Wednesday, October 07, 2009

Love You, Hate You, Miss You

Elizabeth Scott continues to impress me as a writer. I firstAdd Video read her work when I got my hands on an advanced reading copy of the amazing though emotionally devastating Living Dead Girl. (I doubt anything can compare to the emotional punch of that novel.) Love You, Hate You, Miss You will be a much more palatable read for a general audience although it too deals with Big Issues—teenage drinking, drug use, and death. Amy survived the car accident that took her best friend, Julia’s, life. Amy blames herself for reasons the reader understands only as the plot develops. The reader can see what Amy cannot, mainly that she isn’t really to blame for the accident though she did play a role in the events leading up to it. Amy, who usually functions through life by drinking booze, goes dry in order to feel all of the bad things the alcohol usually deadens. Amy thinks this should be the least of her punishment—to experience the pain. As she returns to home and school from a teen treatment center, Amy’s work is only just beginning. Socially, she’s isolated. Julia was her closest friend and now she’s gone. Her parents have always seemed like a couple who didn’t need a child and Amy feels like the third wheel. At school, she hears the whispered rumors about her and she’s also stuck in a group project with Patrick, a guy she almost slept with at a party and now can’t face, for reasons that are more sophisticated and complex than shame. This is the strength of Elizabeth Scott’s books—she really gets into the psychology of her characters. There are no easy fixes. Characters’ motivations are complicated, the way human motivations often are.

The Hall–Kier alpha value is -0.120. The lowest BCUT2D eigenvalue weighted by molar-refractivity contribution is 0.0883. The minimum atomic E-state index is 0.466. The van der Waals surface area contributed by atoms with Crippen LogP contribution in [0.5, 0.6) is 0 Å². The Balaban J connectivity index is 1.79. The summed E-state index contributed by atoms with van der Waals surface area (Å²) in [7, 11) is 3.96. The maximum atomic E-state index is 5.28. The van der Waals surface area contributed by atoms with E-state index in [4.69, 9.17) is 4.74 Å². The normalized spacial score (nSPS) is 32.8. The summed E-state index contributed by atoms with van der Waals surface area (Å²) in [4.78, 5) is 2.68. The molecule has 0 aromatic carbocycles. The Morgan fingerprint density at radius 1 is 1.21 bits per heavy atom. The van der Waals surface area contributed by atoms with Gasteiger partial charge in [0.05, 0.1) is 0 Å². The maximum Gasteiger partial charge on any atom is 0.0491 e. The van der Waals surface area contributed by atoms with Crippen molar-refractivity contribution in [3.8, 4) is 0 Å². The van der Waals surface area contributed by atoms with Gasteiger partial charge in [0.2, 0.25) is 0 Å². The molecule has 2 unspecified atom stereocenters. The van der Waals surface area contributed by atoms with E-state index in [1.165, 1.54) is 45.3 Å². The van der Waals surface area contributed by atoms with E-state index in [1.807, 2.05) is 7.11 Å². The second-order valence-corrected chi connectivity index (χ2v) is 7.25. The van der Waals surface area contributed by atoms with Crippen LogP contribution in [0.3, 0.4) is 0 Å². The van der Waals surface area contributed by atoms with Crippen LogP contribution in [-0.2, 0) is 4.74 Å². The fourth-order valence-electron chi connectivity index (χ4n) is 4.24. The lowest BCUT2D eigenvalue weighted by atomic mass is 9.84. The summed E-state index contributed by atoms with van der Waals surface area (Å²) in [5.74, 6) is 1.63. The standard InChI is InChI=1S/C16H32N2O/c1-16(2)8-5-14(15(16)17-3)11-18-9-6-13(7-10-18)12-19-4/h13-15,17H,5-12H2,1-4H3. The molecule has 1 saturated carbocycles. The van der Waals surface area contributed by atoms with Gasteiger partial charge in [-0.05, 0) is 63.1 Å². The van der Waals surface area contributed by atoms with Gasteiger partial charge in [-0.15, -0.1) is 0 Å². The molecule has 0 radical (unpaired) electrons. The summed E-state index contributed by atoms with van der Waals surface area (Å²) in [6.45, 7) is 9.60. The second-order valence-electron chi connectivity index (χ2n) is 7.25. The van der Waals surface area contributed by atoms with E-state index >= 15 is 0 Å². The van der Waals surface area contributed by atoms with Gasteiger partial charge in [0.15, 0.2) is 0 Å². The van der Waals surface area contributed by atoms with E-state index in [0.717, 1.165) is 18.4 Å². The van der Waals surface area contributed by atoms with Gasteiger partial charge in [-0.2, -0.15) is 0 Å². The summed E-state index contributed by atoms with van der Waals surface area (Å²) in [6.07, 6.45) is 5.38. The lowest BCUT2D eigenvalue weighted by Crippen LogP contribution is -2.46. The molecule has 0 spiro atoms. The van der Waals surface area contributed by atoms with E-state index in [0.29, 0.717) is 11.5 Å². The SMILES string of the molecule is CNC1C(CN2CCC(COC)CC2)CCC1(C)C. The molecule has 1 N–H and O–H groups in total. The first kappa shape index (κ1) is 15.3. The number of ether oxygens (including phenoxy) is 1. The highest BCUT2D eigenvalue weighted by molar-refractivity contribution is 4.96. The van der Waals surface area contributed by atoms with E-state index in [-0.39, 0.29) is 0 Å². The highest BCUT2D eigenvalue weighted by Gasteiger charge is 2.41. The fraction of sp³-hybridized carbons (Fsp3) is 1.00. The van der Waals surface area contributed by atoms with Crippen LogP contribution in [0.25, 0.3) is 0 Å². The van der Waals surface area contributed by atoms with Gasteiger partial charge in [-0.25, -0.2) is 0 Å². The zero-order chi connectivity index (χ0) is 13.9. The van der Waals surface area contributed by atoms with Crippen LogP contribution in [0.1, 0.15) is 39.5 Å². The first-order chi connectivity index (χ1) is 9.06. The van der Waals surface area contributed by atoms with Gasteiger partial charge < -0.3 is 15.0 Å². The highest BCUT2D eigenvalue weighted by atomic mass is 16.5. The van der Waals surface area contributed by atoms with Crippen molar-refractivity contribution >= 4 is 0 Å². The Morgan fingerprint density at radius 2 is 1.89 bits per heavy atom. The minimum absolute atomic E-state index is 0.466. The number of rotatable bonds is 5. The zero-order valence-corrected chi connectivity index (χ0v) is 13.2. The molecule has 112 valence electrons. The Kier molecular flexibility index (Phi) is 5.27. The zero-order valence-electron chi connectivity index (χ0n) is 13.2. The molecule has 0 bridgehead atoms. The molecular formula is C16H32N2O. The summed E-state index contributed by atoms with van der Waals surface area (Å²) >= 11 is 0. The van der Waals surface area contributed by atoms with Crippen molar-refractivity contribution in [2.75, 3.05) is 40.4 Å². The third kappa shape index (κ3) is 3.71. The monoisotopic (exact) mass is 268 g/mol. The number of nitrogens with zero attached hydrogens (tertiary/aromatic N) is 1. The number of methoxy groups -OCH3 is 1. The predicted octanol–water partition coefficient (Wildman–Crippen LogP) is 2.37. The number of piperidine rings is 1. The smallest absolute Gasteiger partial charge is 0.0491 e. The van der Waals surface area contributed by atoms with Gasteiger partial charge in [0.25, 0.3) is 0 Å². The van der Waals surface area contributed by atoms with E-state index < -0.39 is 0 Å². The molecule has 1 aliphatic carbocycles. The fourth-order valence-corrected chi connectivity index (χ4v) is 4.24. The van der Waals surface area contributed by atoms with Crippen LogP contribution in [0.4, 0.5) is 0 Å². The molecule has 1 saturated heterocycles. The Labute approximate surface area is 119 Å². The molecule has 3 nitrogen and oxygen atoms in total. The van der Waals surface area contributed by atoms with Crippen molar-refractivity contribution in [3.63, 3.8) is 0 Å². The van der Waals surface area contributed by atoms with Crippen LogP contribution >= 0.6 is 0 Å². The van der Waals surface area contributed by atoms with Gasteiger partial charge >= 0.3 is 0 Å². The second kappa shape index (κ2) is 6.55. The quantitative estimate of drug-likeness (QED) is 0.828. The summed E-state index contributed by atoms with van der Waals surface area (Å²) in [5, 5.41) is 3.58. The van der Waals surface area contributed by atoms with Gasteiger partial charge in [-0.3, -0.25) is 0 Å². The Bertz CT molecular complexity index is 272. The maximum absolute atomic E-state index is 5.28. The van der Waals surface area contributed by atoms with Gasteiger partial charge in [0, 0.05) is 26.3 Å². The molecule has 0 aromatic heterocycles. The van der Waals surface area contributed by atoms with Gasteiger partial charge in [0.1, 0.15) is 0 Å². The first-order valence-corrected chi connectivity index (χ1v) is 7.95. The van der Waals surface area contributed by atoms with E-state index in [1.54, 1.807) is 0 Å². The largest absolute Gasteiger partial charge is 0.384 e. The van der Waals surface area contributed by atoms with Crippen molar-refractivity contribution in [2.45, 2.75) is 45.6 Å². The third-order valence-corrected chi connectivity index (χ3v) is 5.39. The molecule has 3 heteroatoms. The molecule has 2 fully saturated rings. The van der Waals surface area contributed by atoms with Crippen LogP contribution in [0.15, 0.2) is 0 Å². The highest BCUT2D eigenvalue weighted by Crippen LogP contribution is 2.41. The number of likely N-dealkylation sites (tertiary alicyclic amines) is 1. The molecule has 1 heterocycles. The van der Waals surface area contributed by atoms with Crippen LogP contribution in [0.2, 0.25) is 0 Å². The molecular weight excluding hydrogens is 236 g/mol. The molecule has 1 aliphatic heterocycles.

I liked this one a lot and have very few criticisms of it, the general criticism being that lots of information was repeated, particularly Amy’s notion of her parents not really wanting her. I often felt I was reading the same sentence about the parents, stuck into different parts of the book. Other than that--and my wish for a better title-- there was little to quibble over. It’s a read that captures your attention from the start. Both Amy’s voice and her situation are authentic. This is no morality tale “issues” novel but one that goes deeper than the surface in portraying Amy’s pain and guilt.

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